“Life Cycle of a Woman”

Streisand outside recording studio

Unreleased Sessions

Arranged & Conducted by: Michel Legrand

Lyrics by: Alan & Marilyn Bergman

Recorded April 19, 1973

TTG Studios, Hollywood California

One Streisand project never completed began in 1973. Michel Legrand wrote the music and Alan and Marilyn Bergman contributed lyrics to the project.

It has been referred to in various articles and books about Streisand as Life Cycle of a Woman.

“We never finished it,” Marilyn Bergman told Barbra Archives in 2007. “I think we all got busy.”

Barbra spent one day at TTG Studios on Highland Avenue and Sunset Boulevard in Hollywood, California recording the songs—April 19, 1973. The Life Cycle songs were recorded between other studio sessions for Classical Barbra which Barbra was working on with Claus Ogerman.

Michel Legrand told Joyce Haber in April 1975:

All of the songs are written. The Bergmans and I have been working on this project for five years. But Barbra, she's such a busy woman. We've recorded almost half of it. We will finish it. The album concerns a lifetime. The first song deals with birth, the last with death. In between are songs about childhood, adolescence, a first love at age 16, marriage, motherhood. The songs are intense.”

Two songs from Barbra's Life Cycle sessions were included on her 1991 retrospective album Just for the Record (“Between Yesterday & Tomorrow” and “Can You Tell The Moment?”). Barbra, in her liner notes, referred to the project as Between Yesterday & Tomorrow. Marilyn Bergman elaborated: “I don't think we ever gave it a name. It's kind of an orphan.”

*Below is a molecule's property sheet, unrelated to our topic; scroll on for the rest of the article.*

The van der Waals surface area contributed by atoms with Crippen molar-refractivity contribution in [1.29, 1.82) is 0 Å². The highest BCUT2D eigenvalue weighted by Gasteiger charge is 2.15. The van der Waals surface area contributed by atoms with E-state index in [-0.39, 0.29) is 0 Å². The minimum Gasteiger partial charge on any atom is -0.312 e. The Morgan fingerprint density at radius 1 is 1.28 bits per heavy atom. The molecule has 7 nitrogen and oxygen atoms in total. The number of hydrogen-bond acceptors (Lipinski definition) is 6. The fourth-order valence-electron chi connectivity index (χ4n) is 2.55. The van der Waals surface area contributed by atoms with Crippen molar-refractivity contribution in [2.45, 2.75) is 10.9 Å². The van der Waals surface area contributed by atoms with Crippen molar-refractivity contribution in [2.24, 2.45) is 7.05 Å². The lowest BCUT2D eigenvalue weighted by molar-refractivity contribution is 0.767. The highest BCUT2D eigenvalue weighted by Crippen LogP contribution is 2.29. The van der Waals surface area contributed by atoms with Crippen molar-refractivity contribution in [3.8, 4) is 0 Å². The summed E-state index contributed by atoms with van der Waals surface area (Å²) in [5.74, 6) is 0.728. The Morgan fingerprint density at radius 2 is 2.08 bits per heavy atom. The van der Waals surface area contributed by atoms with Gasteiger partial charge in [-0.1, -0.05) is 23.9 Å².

Barbra talked to writer Larry Grobel about the project in 1977:

Q: You've been preparing an album called "Life Cycle of a Woman” for six years. It’s supposed to be the first musical drama attempted on record. Why is it taking so long?

STREISAND: I'm already not going to make it. Sounds too impressive. I must pick that up, though. I did one session with three songs and they're quite beautiful. I have more of them.

Q: How often do you just record songs and then forget about it?


Michel Legrand referred to the project (in a 1982 interview with Guy Abitan) as The Life And Death of a Young Woman. Legrand also spoke about it again in a 2003 interview with the BBC:

Legrand: One day when I started to work with Alan and Marilyn Bergman, one day I said – because, you know I’d been doing orchestrations for Barbra – I said, “Why don’t we write for Barbra a concept album? For instance, what about the idea of the life of someone, a woman? So she’ll be born, baby, young, teenager, first love, marriage, mother, grandmother, and dead.” “So why don’t we write a cycle of twelve, fourteen songs?” So they loved that idea very much and we wrote it together. The first song is one note, one syllable. Then you wait a few seconds, another syllable. It’s like the heart starting to beat. Two syllables. Three. Four. First phrase. This is exactly the contrary phrase, shorter, shorter. Four syllables. The way people are born and die. At the end, three then two, one, nothing. We played it for Barbra, she loved it very much but she said to us, “I can’t sing birth and death songs. It’s too deep, it’s too – I mean I can’t talk about death, I can’t talk about …” She says to me, “I will do the album if you cut out the birth and death songs.” I said no.

Streisand addressed the project in a 1999 Q&A with All About Barbra magazine: “The idea for this 'concept' record was to chronicle the arc of one woman's life from womb to tomb [...] For a variety of reasons, we all became involved in other projects and the idea lost momentum. However, from time to time, the songs we recorded back then do come to mind. In fact, on my new album A Love Like Ours, I've recorded 'Wait' which was originally conceived for the 'Life Cycle' project.

Alan Bergman elaborated: “We worked on the ending [of “Wait” with Michel Legrand]. We changed the ending from the original years ago.”

Barbra Streisand explained the unfinished work to The New York Times in 2017 “I don’t think Michel, Marilyn and Alan had fully mapped out their concept yet, except for the basic ‘womb to tomb’ idea,” she said.